Special Issue "Evolutionary Features of Bacterial Toxins for Their Structure–Function Development"

A special issue of Toxins (ISSN 2072-6651). This special issue belongs to the section "Bacterial Toxins".

Deadline for manuscript submissions: 1 December 2021.

Special Issue Editors

Dr. Bal Ram Singh
E-Mail Website1 Website2
Guest Editor
Botulinum Research Center, Institute of Advanced Sciences, North Dartmouth, MA 02747, USA
Interests: protein toxins; structure–function of proteins; detection; vaccine development; antidote development
Dr. Raj Kumar
E-Mail Website1 Website2
Guest Editor
Botulinum Research Center, Institute of Advanced Sciences, North Dartmouth, MA 02747, USA
Interests: biomolecular spectroscopy; protein folding and dynamics; cellular biology; molecular dynamics simulation; protein NMR and neuroscience

Special Issue Information

Dear Colleagues,

The basis of life on our planet is widely believed to be due to the biological evolution. The main reason for diversity is genetic variation coupled with random mutations. In other words, gene products, proteins, and other structural and functional biomolecules are largely responsible for producing diversity, promoting adaptational, and facilitating natural selection under a continuously changing environment. However, several questions remain unanswered, such as a) the main driving force of evolution (i.e., the basis of evolutionary pressure), b) why there is a variation in the rate of evolution, and c) the molecular mechanism of evolution. In view of these questions, a consideration of the physicochemical and molecular basis of mutation and the linking molecular mechanism of evolution are important. One potential approach could be to identify a group of molecules which should be able to connect structure and function to evolutionary conserved processes in the host. A group of interesting molecules to consider for this exercise is that of bacterial toxins. Bacterial toxins are a special group of highly evolved molecules which are involved in toxication as well as the survival of organisms. They are used as poison as well as therapeutic molecules, and interestingly, they use evolutionarily conserved biological processes of the host to execute their biological function.

Structurally, these molecules are uniquely designed and incorporate domains to construct highly effective biological molecules.

This issue will aim to incorporate the structural and functional features of bacterial toxins and put forward their unique evolutionary features.

Dr. Bal Ram Singh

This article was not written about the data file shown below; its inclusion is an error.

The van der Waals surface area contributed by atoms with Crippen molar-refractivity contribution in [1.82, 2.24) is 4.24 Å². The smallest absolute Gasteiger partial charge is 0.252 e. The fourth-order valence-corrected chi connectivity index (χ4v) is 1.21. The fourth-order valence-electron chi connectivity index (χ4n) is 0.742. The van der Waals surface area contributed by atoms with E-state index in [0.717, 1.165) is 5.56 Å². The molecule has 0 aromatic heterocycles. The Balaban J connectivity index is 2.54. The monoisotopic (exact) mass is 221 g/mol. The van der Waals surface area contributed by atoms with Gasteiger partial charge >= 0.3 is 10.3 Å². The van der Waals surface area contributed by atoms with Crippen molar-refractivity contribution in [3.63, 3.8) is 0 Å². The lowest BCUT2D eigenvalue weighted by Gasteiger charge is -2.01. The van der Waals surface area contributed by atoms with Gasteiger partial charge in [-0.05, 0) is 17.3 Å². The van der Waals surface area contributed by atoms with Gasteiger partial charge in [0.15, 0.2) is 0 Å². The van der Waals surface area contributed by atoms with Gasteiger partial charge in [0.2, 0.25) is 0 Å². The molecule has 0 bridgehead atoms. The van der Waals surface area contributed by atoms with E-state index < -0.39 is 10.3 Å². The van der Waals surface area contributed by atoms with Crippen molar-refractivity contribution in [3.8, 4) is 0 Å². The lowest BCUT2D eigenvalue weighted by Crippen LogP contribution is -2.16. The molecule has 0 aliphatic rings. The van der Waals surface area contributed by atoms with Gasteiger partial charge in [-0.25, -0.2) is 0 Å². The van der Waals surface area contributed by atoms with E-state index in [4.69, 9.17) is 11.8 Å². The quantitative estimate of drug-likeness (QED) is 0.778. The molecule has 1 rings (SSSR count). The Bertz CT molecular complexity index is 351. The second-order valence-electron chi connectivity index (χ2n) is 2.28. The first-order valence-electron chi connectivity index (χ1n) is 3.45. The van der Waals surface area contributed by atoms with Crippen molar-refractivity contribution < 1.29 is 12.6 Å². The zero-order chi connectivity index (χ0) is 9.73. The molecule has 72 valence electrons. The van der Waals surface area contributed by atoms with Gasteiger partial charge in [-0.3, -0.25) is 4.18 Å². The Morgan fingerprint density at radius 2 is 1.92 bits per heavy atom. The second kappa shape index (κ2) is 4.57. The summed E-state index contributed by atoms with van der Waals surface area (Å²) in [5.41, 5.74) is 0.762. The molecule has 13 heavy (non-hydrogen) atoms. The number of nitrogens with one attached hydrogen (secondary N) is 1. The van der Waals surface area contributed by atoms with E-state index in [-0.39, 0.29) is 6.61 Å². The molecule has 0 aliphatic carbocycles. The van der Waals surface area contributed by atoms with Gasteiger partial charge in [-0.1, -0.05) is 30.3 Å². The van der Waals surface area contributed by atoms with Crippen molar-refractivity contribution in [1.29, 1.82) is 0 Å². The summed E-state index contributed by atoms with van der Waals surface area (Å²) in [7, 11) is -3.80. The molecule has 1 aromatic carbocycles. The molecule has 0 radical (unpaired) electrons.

Dr. Raj Kumar
Guest Editors

Manuscript Submission Information

Manuscripts should be submitted online at www.mdpi.com by registering and logging in to this website. Once you are registered, click here to go to the submission form. Manuscripts can be submitted until the deadline. All papers will be peer-reviewed. Accepted papers will be published continuously in the journal (as soon as accepted) and will be listed together on the special issue website. Research articles, review articles as well as short communications are invited. For planned papers, a title and short abstract (about 100 words) can be sent to the Editorial Office for announcement on this website.

Submitted manuscripts should not have been published previously, nor be under consideration for publication elsewhere (except conference proceedings papers). All manuscripts are thoroughly refereed through a double-blind peer-review process. A guide for authors and other relevant information for submission of manuscripts is available on the Instructions for Authors page. Toxins is an international peer-reviewed open access monthly journal published by MDPI.

Please visit the Instructions for Authors page before submitting a manuscript. The Article Processing Charge (APC) for publication in this open access journal is 2400 CHF (Swiss Francs). Submitted papers should be well formatted and use good English. Authors may use MDPI's English editing service prior to publication or during author revisions.

Keywords

  • bacterial toxins
  • biological function
  • co-evolution
  • evolution
  • genomic size
  • molecular flexibility
  • multifunctionality
  • mutation rates
  • protein dynamics
  • target hosts

Published Papers

This special issue is now open for submission.
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